Palindromes in the genome

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Palindrome sequence in the DNA of the bacterium Streptococcus agalactiae. Parts of the letter sequence of one strand (green) correspond to those of the other strand (yellow) in the reverse order. However, the palindrome is not perfect. It also contains a non-palindromic sequence (white). The DNA can form hairpin structures using a broken palindrome like this one.

“Able was I ere I saw Elba”: this rather bombastic statement is a palindrome sentence, in other words it reads exactly the same forwards as it does backwards. The beginning of the CRISPR revolution was marked by the discovery of a large number of repeated palindromic sequences in a region of bacterial DNA. In these sequences, the letters of the genetic code, the four base molecules adenine, cytosine, thymine and guanine, are ordered such that they have the same order as the second complementary DNA-strand – in this case read in opposite direction. This is the property that gives CRISPR (Clustered Regularly Interspaced Short Palindromic Repeats) its tongue-twisting name.

Unlike word palindromes like ‘civic’ and ‘tenet’, which have a meaning, the palindromes in the genetics dictionary do not make sense and cannot be translated into functional proteins. Nevertheless, they are not entirely meaningless. DNA-cutting proteins frequently use palindrome sequences as recognition sequences, at which they cut the DNA molecule. These sequences can be four, six or eight base pairs long, although some cutting proteins require 20 or more base pairs.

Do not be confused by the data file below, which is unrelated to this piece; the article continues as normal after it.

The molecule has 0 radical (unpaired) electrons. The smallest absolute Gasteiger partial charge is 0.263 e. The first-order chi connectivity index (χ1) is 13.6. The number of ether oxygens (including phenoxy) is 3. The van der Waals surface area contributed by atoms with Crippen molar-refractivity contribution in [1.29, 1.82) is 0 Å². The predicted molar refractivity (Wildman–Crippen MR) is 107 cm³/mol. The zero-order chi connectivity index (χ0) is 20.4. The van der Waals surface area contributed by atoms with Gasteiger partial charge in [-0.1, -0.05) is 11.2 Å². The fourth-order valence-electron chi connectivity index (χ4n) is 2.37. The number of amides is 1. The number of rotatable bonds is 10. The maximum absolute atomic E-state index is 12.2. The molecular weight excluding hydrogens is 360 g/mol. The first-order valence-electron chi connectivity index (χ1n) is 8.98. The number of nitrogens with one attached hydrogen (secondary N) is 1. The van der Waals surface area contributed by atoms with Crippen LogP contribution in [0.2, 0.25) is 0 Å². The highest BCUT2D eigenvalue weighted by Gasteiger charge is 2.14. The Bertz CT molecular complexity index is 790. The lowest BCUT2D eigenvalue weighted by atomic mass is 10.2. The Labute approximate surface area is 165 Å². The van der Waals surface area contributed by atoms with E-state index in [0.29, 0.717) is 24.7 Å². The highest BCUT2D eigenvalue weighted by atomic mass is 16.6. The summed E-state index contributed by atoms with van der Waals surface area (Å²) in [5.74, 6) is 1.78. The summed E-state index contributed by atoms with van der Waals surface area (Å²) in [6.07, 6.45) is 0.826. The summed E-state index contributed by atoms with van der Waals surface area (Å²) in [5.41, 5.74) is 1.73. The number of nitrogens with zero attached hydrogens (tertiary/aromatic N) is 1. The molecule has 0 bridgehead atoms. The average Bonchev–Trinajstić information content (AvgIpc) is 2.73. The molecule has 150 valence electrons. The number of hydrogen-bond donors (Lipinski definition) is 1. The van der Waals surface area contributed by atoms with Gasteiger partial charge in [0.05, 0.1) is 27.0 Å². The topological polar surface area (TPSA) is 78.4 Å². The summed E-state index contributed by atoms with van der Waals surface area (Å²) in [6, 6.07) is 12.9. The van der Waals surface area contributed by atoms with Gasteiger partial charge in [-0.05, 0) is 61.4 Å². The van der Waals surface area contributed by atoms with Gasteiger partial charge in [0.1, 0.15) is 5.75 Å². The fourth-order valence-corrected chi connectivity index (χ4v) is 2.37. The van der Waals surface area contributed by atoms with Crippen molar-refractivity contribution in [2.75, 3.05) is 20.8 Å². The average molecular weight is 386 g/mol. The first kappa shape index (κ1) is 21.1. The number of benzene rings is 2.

Out of the palindromic sequences of the CRISPR region RNA molecules are transcribed, which adopt a very stable arrangement (secondary structure). They range between 23 and 47 base pairs in length. Variable regions of similar length can be found between these sequences. They originated from the genome of foreign DNA that penetrated the bacterial cell, and are also known as spacer DNA. 

The CRISPR region includes a promoter which ensures that the CRISPR region can be read and translated into the CRISPR-RNA (crRNA). Other genes known as CRISPR-associated genes (Cas) are located adjacent to it. These genes provide the blueprint for the Cas proteins - namely, the enzymes that cut the DNA strand. The CRISPR and spacer sequences are followed by a region for an RNA molecule known as tracrRNA, which guides the cutting molecules and the crRNA to their target locations on the virus DNA.

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